For the following reasons, this Court finds that the Secretary has established that all four prongs of Mathies/Newtown have been met, and therefore Citation No. 9079562 was properly designated as S&S.


A.    A violation of a mandatory safety standard occurred.


The facts and discussion supra establish a violation of 30 C.F.R. § 75.1725(a), which is a mandatory safety standard.


B.    There was a reasonable likelihood of the occurrence of the hazard.


Mathies Step 2 is a two-step process: (1) determine the specific hazard the standard is aimed at preventing; and (2) determine whether a reasonable likelihood exists that the hazard against which the mandatory standard is directed will occur. Newtown Energy, Inc., 38 FMSHRC at 1868. This finding must be based on “the particular facts surrounding the violation.” Northshore Mining Co., 38 FMSHRC 753, 757 (2016). The Secretary need not prove a reasonable likelihood that the violation itself will cause injury, but rather whether there is a reasonable likelihood that the hazard contributed to by the violation will cause an injury. Musser Engineering, Inc. 32 FMSHRC 1257, 1280-1281 (Oct. 2010).


Here, the standard requires that machinery be maintained in a condition that enables its safe use by miners. See So. Ohio Coal Co., 13 FMSHRC at 915. The hazard the standard aims to prevent is one resulting from the dangerous operation of the cited machinery. The Secretary contends that “[b]y operating the continuous miner in an unsafe condition, Consol placed miners at risk of serious injury or death due to the high likelihood of an ignition, fire, or explosion.” Therefore, the specific hazard here is one of ignition, fire, or explosion caused by sparks from damaged or missing bits striking iron pyrite or sulfur balls.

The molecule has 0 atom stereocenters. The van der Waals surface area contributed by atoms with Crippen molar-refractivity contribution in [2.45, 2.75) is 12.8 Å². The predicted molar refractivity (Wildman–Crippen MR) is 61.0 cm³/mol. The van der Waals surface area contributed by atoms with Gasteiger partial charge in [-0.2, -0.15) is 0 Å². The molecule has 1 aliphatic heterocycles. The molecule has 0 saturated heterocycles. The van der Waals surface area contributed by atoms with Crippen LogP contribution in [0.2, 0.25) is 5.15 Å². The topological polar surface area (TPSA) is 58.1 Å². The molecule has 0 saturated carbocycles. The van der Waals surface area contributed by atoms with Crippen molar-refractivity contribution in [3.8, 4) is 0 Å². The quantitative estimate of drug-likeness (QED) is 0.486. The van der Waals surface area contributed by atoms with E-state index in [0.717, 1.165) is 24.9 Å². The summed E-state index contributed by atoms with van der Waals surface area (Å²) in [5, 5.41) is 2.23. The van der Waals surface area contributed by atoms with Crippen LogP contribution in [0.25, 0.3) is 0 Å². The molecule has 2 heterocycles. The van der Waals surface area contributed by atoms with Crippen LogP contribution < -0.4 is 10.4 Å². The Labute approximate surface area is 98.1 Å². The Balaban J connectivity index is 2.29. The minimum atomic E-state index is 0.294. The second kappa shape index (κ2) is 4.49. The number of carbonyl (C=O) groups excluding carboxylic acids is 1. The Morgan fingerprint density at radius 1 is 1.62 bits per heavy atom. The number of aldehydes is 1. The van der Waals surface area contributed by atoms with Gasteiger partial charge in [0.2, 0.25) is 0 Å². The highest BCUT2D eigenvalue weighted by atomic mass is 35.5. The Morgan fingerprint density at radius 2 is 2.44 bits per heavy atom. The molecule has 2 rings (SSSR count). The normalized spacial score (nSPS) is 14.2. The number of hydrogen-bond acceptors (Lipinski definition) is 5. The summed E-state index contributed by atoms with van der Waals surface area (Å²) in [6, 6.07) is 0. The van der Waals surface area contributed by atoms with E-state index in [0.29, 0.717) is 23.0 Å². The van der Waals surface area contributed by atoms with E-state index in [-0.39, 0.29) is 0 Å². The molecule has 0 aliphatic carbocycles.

The remaining issue is whether a reasonable likelihood exists that the damaged or missing bits will spark and cause an ignition, fire, or explosion. The likelihood of hazard should be based upon the “particular facts surrounding the violation.” Newtown Energy, Inc., 38 FMSHRC at 2038. Operating the continuous miner on the H2 development section while there was one damaged bit and one missing bit on the cutting head posed a discrete safety hazard to miners because it was highly likely to lead to—and in fact did lead to—a face ignition. Damaged and worn bits increase the potential for sparking when mining, and in the presence of methane, sparking is highly likely to lead to an ignition, as it did here. Tr. I at 40, 73, 184; P-13.